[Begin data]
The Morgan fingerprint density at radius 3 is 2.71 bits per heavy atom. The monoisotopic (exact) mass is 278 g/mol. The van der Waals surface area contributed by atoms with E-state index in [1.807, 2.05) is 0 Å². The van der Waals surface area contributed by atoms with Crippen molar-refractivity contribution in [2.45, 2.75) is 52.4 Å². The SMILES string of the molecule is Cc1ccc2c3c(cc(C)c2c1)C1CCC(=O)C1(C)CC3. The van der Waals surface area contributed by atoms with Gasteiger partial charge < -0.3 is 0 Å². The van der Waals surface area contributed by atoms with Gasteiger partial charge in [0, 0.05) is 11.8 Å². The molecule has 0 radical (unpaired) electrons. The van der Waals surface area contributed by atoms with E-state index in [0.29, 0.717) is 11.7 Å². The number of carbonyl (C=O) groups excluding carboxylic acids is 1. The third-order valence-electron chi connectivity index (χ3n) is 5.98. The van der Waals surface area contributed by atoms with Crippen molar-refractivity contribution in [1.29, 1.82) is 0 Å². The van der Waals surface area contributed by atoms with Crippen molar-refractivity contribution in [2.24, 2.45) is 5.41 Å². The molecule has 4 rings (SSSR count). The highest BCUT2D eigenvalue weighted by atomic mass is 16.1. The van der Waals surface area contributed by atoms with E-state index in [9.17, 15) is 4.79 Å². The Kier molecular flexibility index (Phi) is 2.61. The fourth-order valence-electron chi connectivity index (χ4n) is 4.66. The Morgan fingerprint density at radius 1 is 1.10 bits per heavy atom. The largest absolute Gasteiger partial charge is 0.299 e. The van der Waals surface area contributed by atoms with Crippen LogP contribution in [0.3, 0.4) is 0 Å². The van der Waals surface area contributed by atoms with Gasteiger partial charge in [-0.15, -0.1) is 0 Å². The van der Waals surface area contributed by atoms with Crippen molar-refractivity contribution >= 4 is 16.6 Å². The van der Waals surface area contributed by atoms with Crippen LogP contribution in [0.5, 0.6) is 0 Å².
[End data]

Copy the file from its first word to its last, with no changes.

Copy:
The Morgan fingerprint density at radius 3 is 2.71 bits per heavy atom. The monoisotopic (exact) mass is 278 g/mol. The van der Waals surface area contributed by atoms with E-state index in [1.807, 2.05) is 0 Å². The van der Waals surface area contributed by atoms with Crippen molar-refractivity contribution in [2.45, 2.75) is 52.4 Å². The SMILES string of the molecule is Cc1ccc2c3c(cc(C)c2c1)C1CCC(=O)C1(C)CC3. The van der Waals surface area contributed by atoms with Gasteiger partial charge < -0.3 is 0 Å². The van der Waals surface area contributed by atoms with Gasteiger partial charge in [0, 0.05) is 11.8 Å². The molecule has 0 radical (unpaired) electrons. The van der Waals surface area contributed by atoms with E-state index in [0.29, 0.717) is 11.7 Å². The number of carbonyl (C=O) groups excluding carboxylic acids is 1. The third-order valence-electron chi connectivity index (χ3n) is 5.98. The van der Waals surface area contributed by atoms with Crippen molar-refractivity contribution in [1.29, 1.82) is 0 Å². The van der Waals surface area contributed by atoms with Crippen molar-refractivity contribution in [2.24, 2.45) is 5.41 Å². The molecule has 4 rings (SSSR count). The highest BCUT2D eigenvalue weighted by atomic mass is 16.1. The van der Waals surface area contributed by atoms with E-state index in [9.17, 15) is 4.79 Å². The Kier molecular flexibility index (Phi) is 2.61. The fourth-order valence-electron chi connectivity index (χ4n) is 4.66. The Morgan fingerprint density at radius 1 is 1.10 bits per heavy atom. The largest absolute Gasteiger partial charge is 0.299 e. The van der Waals surface area contributed by atoms with Crippen LogP contribution in [0.3, 0.4) is 0 Å². The van der Waals surface area contributed by atoms with Gasteiger partial charge in [-0.15, -0.1) is 0 Å². The van der Waals surface area contributed by atoms with Crippen molar-refractivity contribution >= 4 is 16.6 Å². The van der Waals surface area contributed by atoms with Crippen LogP contribution in [0.5, 0.6) is 0 Å².